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CL IN ICAL ENGIN E E R ING


The benefits video conferencing for patient consultations have been researched for a number of years. However, adoption was slow. The COVID-19 pandemic has now seen this technology rapidly adopted and NHS England has chosen ‘Attend Anywhere’ as their provider. This is now being widely used for virtual clinics or e-consultations to replace many outpatient appointments and offers many benefits including freeing up clinical time and a dramatic reduction in wasted appointments when patients do not attend. The challenge for our clinical colleagues is that they will not have that empirical data to draw upon; what did the lump feel like etc? However, with basic medical devices readily available over the counter, physiological measurements traditionally undertaken during a visit to the GP or outpatient clinic can be performed by the patient. Many homes are now equipped with electronic, non-invasive blood pressure devices and tympanic thermometers. GP practices have also introduced an e-consultation service which provides the doctor with responses to a series of questions that are tailored to the ailment or issue with the patient. While this remote working cannot work in all situations, it does show a new direction for future healthcare provision.


Of course, there are times when physiological measurements need to be


taken and a physical not virtual consultation is required; an electrocardiogram for example or even blood samples. Mobile phones and messenger apps such as WhatsApp using Voice of IP (VoIP) have proved invaluable in facilitating targeted rapid communication and, in many ways, have helped reduce the amount of email traffic keeping communications responsive and involving only the key stakeholders. Schools, Colleges and Universities are adopting technology for remote education provision and we are seeing an increase in e-learning to provide training. Will this be the future for training? While this clearly has its place as a vehicle for delivering content around underpinning knowledge in the healthcare setting, it cannot replace hands- on experience, with clinicians learning how to perform CPR or cannulation, for example, or clinical engineering/estate staff learning how to maintain medical equipment and plant.


The COVID-19 pandemic has been an enormous challenge to all who work in healthcare and other key services, not only in the UK, but around the world. What we must do now is take the opportunity to embed what we have learnt, so if there is a second wave, third wave or other pandemics in the future, we will be better equipped to deal with the adversity and hopefully minimise suffering and the number of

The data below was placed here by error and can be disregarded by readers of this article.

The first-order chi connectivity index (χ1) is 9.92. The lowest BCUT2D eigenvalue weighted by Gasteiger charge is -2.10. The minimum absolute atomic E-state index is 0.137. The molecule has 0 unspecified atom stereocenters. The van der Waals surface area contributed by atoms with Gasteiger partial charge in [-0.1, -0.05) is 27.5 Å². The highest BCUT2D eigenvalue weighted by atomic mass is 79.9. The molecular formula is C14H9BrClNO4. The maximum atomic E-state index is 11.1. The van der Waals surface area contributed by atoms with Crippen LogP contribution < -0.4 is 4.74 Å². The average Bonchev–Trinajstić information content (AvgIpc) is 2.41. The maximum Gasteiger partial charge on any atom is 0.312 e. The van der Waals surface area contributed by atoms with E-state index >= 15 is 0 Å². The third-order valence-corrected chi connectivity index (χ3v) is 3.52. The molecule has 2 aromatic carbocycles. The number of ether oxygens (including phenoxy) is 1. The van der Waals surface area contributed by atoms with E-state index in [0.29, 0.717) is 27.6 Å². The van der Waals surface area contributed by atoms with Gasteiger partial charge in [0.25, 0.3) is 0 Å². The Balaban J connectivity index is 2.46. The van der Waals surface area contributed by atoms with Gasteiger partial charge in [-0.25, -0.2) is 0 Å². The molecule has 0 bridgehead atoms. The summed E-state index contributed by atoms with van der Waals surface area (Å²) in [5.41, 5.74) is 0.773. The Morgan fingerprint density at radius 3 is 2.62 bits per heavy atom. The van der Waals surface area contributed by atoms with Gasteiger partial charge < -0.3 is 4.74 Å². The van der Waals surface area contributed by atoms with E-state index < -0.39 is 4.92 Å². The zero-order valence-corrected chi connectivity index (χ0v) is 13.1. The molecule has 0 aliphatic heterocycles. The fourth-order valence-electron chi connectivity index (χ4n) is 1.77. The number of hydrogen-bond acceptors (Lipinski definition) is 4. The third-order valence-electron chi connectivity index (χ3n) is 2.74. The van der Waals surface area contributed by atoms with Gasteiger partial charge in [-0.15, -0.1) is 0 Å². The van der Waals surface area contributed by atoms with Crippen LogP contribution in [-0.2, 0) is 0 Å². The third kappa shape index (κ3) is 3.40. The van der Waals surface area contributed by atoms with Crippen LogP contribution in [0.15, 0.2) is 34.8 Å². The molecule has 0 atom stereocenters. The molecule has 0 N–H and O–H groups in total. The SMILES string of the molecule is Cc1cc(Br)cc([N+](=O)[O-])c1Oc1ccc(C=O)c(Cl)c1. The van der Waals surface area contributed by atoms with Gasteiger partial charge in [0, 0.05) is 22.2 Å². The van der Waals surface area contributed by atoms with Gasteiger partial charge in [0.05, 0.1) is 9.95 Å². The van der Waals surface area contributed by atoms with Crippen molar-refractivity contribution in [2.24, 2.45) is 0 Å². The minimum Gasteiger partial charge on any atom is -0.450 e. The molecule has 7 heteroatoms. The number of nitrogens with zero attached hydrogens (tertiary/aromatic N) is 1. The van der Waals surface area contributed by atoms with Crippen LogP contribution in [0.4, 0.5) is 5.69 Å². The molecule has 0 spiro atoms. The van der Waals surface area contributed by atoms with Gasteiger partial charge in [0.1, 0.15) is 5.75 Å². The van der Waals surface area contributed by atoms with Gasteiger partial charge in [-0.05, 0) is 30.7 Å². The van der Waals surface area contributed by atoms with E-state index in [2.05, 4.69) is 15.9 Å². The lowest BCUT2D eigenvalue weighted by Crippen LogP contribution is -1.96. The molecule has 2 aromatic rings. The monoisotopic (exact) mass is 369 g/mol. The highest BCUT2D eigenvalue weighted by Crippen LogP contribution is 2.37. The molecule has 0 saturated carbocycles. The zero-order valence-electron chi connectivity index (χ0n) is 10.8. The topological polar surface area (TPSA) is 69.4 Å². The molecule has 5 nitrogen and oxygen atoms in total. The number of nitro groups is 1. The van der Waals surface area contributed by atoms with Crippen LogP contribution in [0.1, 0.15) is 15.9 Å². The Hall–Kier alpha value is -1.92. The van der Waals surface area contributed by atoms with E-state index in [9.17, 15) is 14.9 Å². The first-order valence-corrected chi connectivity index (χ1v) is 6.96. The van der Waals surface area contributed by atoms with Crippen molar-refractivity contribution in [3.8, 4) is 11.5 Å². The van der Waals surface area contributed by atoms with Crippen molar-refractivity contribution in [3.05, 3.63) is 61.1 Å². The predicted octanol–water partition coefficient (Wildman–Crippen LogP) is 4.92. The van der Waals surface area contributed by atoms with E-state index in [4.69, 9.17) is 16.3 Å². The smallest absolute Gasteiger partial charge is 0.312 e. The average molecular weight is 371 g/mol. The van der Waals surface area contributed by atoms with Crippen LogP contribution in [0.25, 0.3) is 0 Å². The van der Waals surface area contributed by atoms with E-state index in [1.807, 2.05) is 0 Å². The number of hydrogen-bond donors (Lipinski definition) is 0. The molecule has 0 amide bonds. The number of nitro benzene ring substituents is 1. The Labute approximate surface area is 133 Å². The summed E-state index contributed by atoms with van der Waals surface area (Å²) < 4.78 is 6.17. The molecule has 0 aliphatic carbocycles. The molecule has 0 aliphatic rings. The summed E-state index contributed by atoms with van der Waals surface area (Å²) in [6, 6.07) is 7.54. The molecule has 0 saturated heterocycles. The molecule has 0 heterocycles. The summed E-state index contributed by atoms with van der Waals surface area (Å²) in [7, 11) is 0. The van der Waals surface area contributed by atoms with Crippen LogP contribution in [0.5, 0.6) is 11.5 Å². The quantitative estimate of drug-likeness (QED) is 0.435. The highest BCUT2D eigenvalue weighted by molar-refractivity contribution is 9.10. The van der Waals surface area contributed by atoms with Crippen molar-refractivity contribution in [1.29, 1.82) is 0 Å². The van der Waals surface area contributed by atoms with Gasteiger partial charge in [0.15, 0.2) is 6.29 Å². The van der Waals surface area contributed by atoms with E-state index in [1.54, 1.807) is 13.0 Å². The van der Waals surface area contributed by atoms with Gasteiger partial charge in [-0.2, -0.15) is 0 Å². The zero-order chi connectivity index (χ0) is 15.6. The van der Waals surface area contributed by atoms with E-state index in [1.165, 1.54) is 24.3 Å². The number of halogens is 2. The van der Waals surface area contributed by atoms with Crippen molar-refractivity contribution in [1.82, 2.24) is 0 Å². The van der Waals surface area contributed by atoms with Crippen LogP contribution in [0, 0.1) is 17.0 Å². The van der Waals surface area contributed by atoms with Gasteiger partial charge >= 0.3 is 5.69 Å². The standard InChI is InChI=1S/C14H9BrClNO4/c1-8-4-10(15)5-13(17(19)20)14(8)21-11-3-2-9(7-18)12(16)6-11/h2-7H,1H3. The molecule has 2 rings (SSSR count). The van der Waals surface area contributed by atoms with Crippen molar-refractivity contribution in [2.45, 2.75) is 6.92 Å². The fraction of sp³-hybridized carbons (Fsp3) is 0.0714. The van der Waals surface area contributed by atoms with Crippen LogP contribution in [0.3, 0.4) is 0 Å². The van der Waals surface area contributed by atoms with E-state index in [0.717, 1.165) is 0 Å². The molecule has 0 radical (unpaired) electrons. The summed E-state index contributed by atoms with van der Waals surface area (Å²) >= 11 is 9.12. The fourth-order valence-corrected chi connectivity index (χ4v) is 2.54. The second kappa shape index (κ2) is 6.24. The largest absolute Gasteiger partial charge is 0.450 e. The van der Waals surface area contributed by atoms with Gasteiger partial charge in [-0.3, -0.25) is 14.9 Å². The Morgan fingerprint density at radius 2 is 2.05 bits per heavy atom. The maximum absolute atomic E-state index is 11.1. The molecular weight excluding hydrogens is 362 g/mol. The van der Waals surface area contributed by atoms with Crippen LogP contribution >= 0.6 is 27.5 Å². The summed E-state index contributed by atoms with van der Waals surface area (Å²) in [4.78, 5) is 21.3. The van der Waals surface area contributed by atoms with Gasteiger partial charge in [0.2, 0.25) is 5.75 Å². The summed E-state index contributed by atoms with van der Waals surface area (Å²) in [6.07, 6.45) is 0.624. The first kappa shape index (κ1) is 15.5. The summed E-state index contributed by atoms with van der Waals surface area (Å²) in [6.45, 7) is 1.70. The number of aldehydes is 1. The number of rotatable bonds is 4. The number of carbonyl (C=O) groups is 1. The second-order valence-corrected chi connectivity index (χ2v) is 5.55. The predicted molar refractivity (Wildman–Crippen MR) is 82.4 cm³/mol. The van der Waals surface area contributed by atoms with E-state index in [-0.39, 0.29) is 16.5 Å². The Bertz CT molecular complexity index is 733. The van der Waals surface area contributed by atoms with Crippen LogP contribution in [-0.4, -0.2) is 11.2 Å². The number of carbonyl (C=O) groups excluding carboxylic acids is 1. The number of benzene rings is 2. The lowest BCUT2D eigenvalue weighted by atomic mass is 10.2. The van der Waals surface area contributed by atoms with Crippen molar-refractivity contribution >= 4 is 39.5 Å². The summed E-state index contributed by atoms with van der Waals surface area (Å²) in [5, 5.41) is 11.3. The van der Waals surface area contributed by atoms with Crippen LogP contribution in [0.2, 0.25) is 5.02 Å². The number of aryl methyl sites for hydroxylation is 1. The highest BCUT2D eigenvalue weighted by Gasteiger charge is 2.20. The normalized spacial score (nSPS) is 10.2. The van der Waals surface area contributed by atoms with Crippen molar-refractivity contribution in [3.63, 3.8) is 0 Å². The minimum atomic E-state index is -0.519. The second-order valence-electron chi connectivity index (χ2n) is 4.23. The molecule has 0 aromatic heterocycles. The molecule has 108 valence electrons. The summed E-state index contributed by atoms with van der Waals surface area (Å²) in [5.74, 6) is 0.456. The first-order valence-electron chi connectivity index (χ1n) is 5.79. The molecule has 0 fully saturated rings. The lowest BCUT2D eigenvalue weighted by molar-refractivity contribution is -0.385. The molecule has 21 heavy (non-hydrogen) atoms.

fatalities. Business as usual going forward will be very different than it was a few months ago.


CSJ


References 1 Department of Health (2006) Health technical Memorandum 02-01: Medical gas pipeline systems. London: The Stationery Office


2 Embury-Denis, T (2020) Coronavirus: A timeline from how Britain went from ‘low risk’ to an unprecedented national shutdown. Independent 21st March. Available from https://www.independent.co.uk/news/ uk/home-news/coronavirus-uk-timeline-deaths- cases-covid-19-nhs-social-distancing-a9416331. html Accessed 30 June 2020


3 MHRA (2020) Rapidly Manufactured Ventilator System (RMVS001). London: MHRA


4 H M Treasury (2020) Chancellor provides over £14 billion for our NHS and vital public services 13th April. Available from https://www.gov.uk/ government/news/chancellor-provides-over-14- billion-for-our-nhs-and-vital-public-services Accessed 30 June 2020


About the author


Dr Scott Brown is a chartered engineer and chartered scientist. He has extensive experience of clinical engineering, risk management, assurance and project management. He is a registered clinical scientist with HCPC and has over 30 years of experience in engineering. As well as working in the NHS, seven


years ago, he established Health Tech Solutions – offering consultancy services to the healthcare sector in strategic replacement planning and clinical engineering training. Scott is a medical device expert and trainer on medical & dental equipment and medical gases for Eastwood Park Training. He is pleased to have made a contribution by providing advice as part of the Ventilator Challenge UK and supporting the London Excel Nightingale hospital. www.healthtechsolutions.co.uk


30 l WWW.CLINICALSERVICESJOURNAL.COM SEPTEMBER 2020


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